Bismarck's online book discussion community

Tuesday, December 20, 2005

New Book Choice

I think it's time to start a new book. How many of you have read Nickel and Dimed: On (Not) Getting By in America by Barbara Ehrenreich? Once you've read the book start posting and commenting your reactions to the book.

In Nickel and Dimed the author, Ehrenreich, asks herself how anyone working full-time on minimum wage can possibly survive. She questions whether welfare reform has any merit. She decides that the only way to find out is to quit her job, pose as a "woefully inexperienced housemaker" returning to the job force and find out what kinds of jobs she can get. Throughout this experience Ehrenreich finds herself working as a waitress, hotel maid, cleaning woman, nursing home aide and a sales clerk at Walmart. Read this book and get a rare view of what life "on the bottom" is like from Ehrenreich's personal experience.

Questions to ponder as you read:

1. Have you ever been homeless, unemployed, without health insurance, or held down two jobs? What is the lowest-paying job you ever held and what kind of help -- if any -- did you need to improve your situation?

2. Ehrenreich found that she could not survive on $7.00 per hour -- not if she wanted to live indoors. Consider how her experiment would have played out in Bismarck: limiting yourself to $7.00 per hour earnings, create a hypothetical monthly budget for your part of the country.

3. Nickel and Dimed takes place in 1998-2000, a time of unprecedented prosperity in America. Do you think Ehrenreich's experience would be different in today's economy? How so?

Happy Reading! Please help make the book blog a success: Share your comments and ideas!

Author Book Blogs

Readers aren't the only ones with book blogs. Authors create their own book blogs, too.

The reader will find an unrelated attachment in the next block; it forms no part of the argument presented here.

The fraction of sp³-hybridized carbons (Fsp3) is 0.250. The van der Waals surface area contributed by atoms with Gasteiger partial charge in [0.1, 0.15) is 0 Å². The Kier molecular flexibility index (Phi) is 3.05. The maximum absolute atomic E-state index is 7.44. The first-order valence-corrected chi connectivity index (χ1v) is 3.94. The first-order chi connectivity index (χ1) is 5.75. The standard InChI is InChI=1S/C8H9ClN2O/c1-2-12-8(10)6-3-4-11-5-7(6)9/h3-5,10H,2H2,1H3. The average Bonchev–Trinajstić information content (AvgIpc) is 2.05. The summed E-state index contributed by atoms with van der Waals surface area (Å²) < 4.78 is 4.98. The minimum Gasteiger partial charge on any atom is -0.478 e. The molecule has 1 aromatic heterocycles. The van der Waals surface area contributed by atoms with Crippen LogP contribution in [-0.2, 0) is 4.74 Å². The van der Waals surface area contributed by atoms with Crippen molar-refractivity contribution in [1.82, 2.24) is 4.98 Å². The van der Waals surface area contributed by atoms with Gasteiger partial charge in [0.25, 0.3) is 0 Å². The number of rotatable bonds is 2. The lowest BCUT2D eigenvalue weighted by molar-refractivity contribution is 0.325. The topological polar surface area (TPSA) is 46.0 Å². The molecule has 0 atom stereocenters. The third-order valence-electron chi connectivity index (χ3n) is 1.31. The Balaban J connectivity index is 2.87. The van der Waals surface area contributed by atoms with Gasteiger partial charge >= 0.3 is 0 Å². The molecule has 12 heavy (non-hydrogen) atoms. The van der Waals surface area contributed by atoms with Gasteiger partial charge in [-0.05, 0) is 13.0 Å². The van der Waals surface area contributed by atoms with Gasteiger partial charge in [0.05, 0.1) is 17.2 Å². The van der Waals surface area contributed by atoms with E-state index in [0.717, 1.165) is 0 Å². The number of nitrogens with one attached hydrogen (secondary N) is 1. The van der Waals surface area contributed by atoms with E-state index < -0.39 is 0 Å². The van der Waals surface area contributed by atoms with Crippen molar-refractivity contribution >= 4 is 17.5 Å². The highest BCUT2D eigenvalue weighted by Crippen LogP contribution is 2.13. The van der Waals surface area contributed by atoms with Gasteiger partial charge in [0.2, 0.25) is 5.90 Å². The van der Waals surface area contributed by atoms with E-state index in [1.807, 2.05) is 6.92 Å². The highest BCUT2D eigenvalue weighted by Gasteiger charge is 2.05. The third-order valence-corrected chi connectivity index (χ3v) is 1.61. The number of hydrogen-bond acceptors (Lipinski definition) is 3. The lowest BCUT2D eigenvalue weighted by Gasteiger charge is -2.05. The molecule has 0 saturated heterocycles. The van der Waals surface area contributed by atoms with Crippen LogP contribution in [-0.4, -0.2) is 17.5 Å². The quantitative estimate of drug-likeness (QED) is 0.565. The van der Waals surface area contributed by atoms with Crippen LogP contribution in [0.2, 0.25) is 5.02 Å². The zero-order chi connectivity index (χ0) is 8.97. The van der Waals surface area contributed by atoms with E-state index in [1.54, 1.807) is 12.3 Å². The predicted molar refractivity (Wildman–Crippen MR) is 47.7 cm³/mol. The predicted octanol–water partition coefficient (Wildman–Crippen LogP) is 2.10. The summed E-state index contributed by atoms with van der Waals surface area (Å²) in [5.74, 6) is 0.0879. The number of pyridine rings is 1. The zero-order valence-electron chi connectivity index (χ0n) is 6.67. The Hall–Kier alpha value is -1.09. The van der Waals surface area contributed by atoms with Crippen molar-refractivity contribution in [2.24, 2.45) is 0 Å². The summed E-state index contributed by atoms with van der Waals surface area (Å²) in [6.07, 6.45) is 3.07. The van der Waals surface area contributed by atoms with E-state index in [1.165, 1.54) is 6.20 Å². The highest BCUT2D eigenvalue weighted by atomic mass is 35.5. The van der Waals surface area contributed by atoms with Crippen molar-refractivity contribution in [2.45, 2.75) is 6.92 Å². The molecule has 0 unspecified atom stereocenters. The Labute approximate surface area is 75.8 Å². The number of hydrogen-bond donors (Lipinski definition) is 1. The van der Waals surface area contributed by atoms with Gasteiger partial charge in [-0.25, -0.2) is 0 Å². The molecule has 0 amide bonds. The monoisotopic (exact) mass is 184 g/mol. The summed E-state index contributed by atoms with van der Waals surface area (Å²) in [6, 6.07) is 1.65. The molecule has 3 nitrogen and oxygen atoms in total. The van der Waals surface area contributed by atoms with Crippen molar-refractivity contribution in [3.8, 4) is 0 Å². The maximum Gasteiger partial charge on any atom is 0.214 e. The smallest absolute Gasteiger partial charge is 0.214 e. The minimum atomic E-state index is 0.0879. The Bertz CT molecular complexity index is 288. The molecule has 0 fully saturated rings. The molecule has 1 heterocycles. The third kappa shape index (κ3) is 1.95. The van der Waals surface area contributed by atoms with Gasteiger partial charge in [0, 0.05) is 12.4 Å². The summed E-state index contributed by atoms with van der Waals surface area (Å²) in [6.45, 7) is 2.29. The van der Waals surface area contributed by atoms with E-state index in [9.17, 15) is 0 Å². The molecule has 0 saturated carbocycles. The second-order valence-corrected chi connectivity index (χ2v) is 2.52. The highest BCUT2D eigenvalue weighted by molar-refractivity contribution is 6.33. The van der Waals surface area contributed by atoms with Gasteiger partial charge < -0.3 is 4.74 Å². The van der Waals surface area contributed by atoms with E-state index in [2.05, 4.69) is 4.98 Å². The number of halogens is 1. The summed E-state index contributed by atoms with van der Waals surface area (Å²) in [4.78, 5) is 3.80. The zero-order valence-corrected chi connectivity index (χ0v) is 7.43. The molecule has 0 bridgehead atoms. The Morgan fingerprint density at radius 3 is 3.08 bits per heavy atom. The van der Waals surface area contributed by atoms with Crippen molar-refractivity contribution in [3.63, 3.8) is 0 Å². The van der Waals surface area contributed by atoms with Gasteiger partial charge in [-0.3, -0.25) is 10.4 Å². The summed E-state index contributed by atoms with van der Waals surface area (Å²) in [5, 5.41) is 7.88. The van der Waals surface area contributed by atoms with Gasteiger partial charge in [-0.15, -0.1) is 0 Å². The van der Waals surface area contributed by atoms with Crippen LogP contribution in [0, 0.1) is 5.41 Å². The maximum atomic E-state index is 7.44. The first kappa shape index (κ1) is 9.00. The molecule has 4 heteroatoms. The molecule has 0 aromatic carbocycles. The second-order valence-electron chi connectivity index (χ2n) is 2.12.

What are the Blogs Saying About Me? by Pamela Paul. (New York Times Book Review, December 18, 2005)

"Almost every author I know with a new book does it - the embarrassing, nearly irresistible, ritualistic dip into Internet-assisted narcissism. I know I do. Prodded by a combination of curiosity and dread, I'll scour the Web not just to ascertain sales (impossible) or check out the press coverage, but to get a sense of what ordinary readers are saying about my book when they think I'm not listening."

For full text of this article click here.

Friday, December 02, 2005

Discussion Questions

If anyone has questions or comments they'd like to share with the group please feel free to post.

Here are a couple discussion questions for you to ponder. Share your thoughts by commenting on this post.

1. Amir and Hassan have a favorite story. Does the story have the same meaning for both men? Why does Hassan name his son after one of the characters in the story?

2. When Amir and Baba move to the States their relationship changes, and Amir begins to view his father as a more complex man. Discuss the changes in their relationship. Do you see the changes in Baba as tragic or positive?

3. America acts as a place for Amir to bury his memories and a place for Baba to mourn his. In America, there are "homes that made Baba's house in Wazir Akbar Khan look like a servant's hut." What is ironic about this statement? What is the function of irony in this novel?